Event, city impress NHL boss

MORRIS DALLA COSTA -- London Free Press

, Last Updated: 8:11 AM ET

Until the National Hockey League lockout is settled, it's difficult to imagine anyone involved in the negotiations being able to forget them, even for one night.

But last night most of the head honchos of the NHL at least tried, taking in the Rimouski Oceanic-Ottawa 67's Memorial Cup game at the John Labatt Centre.

NHL commissioner Gary Bettman was joined by other league executives, including Tillsonburg native Colin Campbell, executive vice-president and director of hockey operations.

Bettman watched the young man who will eventually become the next franchise player in his league, Sidney Crosby. When that will happen remains a much-asked question.

But Bettman, who was making his first trip to a Memorial Cup, was impressed with what was happening around him.

"This is the first opportunity I've had to see a Memorial Cup, which is a great event, because we are usually in the playoffs around this time," he said.

"London clearly has done a great job hosting. The building is wonderful.

"I haven't seen as much junior hockey as I would like. I have a dish and I do manage to see games because of that. It's nice to have a chance to see them live."

The suggestion that there was at least one good thing that's come of the lockout brought a quick response.

"I don't want anything misconstrued," he said. "There are no good things (that have come because of the lockout.) But there are opportunities to do things we wouldn't normally get a chance to do."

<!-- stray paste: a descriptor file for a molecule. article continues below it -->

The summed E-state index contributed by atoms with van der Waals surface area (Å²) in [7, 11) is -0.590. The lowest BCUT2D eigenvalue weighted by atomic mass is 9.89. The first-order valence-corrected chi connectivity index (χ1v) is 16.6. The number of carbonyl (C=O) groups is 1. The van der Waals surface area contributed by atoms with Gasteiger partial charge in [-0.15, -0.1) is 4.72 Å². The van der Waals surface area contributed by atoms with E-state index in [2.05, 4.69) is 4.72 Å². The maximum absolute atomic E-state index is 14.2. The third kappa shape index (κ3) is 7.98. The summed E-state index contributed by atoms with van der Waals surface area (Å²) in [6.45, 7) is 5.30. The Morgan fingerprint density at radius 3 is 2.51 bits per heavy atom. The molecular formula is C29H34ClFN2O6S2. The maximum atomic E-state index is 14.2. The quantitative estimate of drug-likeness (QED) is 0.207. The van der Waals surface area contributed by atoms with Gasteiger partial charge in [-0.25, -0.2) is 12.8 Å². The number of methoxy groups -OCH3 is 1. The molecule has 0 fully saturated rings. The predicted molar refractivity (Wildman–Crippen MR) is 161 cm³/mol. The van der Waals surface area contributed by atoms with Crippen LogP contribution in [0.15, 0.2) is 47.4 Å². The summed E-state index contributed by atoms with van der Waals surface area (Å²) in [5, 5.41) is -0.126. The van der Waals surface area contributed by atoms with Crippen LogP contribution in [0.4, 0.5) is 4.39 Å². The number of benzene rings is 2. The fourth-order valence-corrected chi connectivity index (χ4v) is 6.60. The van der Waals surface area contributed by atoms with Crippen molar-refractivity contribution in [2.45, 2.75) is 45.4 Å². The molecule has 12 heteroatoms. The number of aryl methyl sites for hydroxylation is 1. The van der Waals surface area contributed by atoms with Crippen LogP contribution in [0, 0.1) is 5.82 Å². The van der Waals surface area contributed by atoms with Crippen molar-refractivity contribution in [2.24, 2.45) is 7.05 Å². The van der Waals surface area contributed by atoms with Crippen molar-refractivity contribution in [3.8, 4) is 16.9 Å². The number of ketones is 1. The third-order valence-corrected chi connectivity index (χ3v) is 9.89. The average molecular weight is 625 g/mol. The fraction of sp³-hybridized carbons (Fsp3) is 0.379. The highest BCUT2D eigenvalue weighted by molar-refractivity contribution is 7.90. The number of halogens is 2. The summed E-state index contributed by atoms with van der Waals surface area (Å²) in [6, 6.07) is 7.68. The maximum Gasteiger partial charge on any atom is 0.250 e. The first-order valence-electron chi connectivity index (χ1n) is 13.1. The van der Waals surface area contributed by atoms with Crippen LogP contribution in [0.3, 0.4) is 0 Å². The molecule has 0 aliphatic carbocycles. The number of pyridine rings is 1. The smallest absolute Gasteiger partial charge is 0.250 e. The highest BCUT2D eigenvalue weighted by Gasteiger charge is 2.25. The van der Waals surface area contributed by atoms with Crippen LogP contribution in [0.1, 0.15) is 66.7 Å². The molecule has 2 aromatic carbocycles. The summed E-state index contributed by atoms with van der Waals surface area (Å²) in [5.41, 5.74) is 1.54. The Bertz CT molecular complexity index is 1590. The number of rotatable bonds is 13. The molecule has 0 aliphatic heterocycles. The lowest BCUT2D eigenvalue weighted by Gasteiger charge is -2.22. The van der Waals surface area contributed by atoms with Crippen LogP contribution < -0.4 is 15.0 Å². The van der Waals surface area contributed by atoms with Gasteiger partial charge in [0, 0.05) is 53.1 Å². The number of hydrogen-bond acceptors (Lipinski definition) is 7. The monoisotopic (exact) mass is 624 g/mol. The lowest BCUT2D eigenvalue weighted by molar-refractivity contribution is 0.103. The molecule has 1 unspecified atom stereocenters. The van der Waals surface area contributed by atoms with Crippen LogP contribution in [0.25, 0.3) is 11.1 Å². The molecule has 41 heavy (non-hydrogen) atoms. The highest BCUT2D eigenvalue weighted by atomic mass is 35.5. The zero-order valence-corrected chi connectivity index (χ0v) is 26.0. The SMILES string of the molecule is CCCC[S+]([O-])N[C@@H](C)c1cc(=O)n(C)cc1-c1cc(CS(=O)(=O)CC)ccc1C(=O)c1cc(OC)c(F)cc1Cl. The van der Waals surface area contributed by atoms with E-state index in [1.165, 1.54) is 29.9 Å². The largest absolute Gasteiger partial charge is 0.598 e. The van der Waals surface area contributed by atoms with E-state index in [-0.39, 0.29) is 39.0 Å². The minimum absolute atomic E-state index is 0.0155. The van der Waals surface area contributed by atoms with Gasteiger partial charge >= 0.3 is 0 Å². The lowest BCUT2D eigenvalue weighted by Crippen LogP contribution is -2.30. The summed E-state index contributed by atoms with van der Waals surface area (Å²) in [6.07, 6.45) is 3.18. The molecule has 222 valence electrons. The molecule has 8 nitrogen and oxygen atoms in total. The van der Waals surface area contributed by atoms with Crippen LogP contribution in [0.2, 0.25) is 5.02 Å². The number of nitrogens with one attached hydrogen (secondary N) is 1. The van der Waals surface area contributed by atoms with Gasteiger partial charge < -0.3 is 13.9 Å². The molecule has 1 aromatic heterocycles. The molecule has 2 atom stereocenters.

Last night will be the only opportunity Bettman has to see a Memorial Cup game this year, then it will be "back to the grind."

For Campbell, the Memorial Cup recalls special memories. He played in the tournament in 1972 with the Peterborough Petes, a Memorial Cup won by the Cornwall Royals. His son Gregory played with the Memorial Cup champion Kitchener Rangers in 2003.

"The Memorial Cup is one of the toughest championships to win," Campbell said. "When it's one game, anything can happen."

As for Bettman, he enjoyed his stay in London.

"It's fun to see a city of 300,000 people turn itself over to host a great hockey event," he said. "Everybody here can be very proud of the great job that's been done.

"It's a celebration of hockey. It's something hockey can use right now."


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